Tiny toddlers pointing and saying ‘duck’, ‘magpie’ and ‘corella’ and making valiant attempts to pronounce ’Purple Swamphen’ were the highlight of my week.
My daughter runs a Parenting by Heart Mummy Meet Up group and asked if I’d lead a birdwalk for the group. We met at a small local park on Wednesday morning, there are a couple of ponds at one end and some play equipment at the other and off we went with babes in arms (and tummies) and tiny hands in ours.
Just a few steps along the path was a Noisy Miner thoughtfully feeding from a grevillea at toddlers’ eye-level. Further on we saw an Australian Magpie collecting nesting material, a pair of Magpie Larks, Australian Wood Ducks, Pacific Black Ducks, Grey Teal, White-faced Heron, Welcome Swallows, Moorhens, Purple Swamphens, a Little Raven, Eastern Rosellas, Sulphur-crested Cockatoos, Common Mynahs and a lovely, noisy flock of about 70 Little Corella that flew over our heads several times as though they knew we needed to see birds that are more obvious than fairywrens.
Once the lovely mummas and their littlies had headed for the playground I sat amongst the duck poop to take some portraits of Purple Swamphens with distant dry reeds in the background. The lighting was excellent and enhanced the colours and definition of these striking birds.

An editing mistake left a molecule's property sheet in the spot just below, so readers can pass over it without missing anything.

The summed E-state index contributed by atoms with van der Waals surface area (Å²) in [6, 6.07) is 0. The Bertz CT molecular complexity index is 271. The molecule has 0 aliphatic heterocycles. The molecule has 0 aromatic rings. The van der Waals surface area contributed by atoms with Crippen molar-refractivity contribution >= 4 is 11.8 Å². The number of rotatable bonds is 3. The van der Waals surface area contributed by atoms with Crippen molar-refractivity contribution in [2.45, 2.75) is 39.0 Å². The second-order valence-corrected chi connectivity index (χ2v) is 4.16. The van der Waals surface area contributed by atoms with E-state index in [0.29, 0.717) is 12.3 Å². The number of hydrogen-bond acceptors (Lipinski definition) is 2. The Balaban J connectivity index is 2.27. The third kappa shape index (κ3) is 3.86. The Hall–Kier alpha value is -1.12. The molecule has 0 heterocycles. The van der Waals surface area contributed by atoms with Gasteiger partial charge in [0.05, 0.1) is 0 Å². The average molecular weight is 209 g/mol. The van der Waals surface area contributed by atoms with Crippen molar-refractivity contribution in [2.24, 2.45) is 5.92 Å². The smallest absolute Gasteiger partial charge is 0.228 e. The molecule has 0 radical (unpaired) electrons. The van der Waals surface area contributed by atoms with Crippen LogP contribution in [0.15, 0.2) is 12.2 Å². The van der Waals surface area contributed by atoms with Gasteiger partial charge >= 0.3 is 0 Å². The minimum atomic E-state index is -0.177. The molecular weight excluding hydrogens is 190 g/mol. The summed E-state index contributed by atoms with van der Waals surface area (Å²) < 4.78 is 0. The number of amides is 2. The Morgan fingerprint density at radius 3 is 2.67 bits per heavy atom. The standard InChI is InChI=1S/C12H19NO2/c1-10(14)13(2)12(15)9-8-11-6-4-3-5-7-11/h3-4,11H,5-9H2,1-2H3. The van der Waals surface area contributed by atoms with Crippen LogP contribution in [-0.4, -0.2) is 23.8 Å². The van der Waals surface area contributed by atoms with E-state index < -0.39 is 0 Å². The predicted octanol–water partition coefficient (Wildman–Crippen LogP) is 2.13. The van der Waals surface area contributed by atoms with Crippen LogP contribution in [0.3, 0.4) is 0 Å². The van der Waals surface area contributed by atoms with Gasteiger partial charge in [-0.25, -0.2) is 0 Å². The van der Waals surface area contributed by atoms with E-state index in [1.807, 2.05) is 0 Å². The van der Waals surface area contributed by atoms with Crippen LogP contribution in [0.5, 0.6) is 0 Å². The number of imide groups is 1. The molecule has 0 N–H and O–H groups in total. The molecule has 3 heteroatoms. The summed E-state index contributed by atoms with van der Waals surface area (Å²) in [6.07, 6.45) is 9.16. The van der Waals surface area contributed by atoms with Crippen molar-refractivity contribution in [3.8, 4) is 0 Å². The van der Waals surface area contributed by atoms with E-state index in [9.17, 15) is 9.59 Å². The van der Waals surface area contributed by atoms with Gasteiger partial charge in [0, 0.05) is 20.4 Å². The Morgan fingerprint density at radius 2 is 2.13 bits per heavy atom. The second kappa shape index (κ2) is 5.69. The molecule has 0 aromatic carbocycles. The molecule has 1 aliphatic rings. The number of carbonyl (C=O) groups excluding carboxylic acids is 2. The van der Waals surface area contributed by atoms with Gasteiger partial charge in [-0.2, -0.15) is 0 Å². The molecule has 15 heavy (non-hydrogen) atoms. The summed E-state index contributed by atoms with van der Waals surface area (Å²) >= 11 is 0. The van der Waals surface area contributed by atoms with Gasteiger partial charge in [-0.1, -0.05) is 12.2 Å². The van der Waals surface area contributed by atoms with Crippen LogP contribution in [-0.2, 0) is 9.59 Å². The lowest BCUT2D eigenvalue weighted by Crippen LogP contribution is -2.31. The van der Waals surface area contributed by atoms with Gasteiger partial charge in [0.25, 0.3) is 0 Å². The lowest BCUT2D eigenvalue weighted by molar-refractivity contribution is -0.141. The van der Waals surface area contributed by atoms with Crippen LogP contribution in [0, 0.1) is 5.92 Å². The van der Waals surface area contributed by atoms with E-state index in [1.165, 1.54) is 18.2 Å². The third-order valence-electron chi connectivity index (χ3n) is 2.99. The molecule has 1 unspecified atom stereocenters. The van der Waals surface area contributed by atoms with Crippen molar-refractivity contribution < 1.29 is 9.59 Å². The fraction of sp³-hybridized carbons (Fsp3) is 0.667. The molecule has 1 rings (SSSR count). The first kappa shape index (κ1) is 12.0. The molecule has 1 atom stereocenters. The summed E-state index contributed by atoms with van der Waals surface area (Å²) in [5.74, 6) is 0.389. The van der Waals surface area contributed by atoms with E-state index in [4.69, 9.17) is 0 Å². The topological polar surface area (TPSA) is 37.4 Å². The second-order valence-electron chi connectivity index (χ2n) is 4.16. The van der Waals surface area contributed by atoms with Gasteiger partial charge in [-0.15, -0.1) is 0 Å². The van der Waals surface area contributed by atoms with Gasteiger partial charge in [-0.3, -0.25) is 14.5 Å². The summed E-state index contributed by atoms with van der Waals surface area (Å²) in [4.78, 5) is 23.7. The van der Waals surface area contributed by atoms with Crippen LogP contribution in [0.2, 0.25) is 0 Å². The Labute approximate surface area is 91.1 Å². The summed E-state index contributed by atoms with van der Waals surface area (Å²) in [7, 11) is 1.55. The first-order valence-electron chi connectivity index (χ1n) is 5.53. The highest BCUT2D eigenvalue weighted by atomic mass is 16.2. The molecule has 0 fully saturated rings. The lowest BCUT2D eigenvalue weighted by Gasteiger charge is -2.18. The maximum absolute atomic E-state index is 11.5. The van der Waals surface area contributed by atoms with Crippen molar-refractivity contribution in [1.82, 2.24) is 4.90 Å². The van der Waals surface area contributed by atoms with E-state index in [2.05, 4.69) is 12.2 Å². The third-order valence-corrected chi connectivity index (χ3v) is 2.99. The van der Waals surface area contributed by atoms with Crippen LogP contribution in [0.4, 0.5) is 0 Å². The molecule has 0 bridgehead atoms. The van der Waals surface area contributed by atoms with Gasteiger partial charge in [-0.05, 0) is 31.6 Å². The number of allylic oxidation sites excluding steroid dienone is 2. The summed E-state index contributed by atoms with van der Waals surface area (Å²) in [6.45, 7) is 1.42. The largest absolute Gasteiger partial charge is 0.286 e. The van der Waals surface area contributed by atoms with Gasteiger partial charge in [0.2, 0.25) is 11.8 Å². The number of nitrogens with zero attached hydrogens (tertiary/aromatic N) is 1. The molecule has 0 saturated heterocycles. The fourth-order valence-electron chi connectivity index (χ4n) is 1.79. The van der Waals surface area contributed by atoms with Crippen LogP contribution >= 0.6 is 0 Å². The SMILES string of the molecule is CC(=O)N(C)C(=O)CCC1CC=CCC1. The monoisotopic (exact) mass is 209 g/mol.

I like the eye-contact of the top image but the droplets and chest definition of the portrait above, it would have been nice if they’d been in the same image! Purple Swamphens are large rails, measuring about 46cm. Their bills and frontal shields are bright red and strong. Not many birds have frontal shields and their purpose is not well understood but believed to play a part when choosing a mate and to offer protection when feeding.
The third portrait has a pleasing head angle and some lovely jagged feathers at the back of the neck. These hens didn’t keep still for a nano-second. The bright red eye of the Purple Swamphen is very intense and hints at items in their diet other than fleshy reeds and rushes. They also eat frogs, snails, eggs and even baby birds, especially tiny ducklings – this didn’t endear them to the walkers (a feeling I totally understand) but they have their babies to feed too.
It’s hard to believe from the vibrance of the bluish purple in these portraits that sometimes the colouring of Purple Swamphens’ underparts is hard to discern. In low light or in shade they can appear predominantly black. Purple Swamphens are common across Australia and you are likely to see them around fresh water wetlands and creeks in most parts of the country.
If I’d known the bird above was going to look directly at me I’d have changed the f/stop to get more depth of field – that’s part of the challenge and fun of bird photography, there are no second chances. I’m wondering which of these portraits would be best to enter in photography competitions, if you think a particular one has more impact please let me know.
I hope you get opportunities to share the wonders of nature with a child, it’ll make you both smile.
Happy birding, Kim
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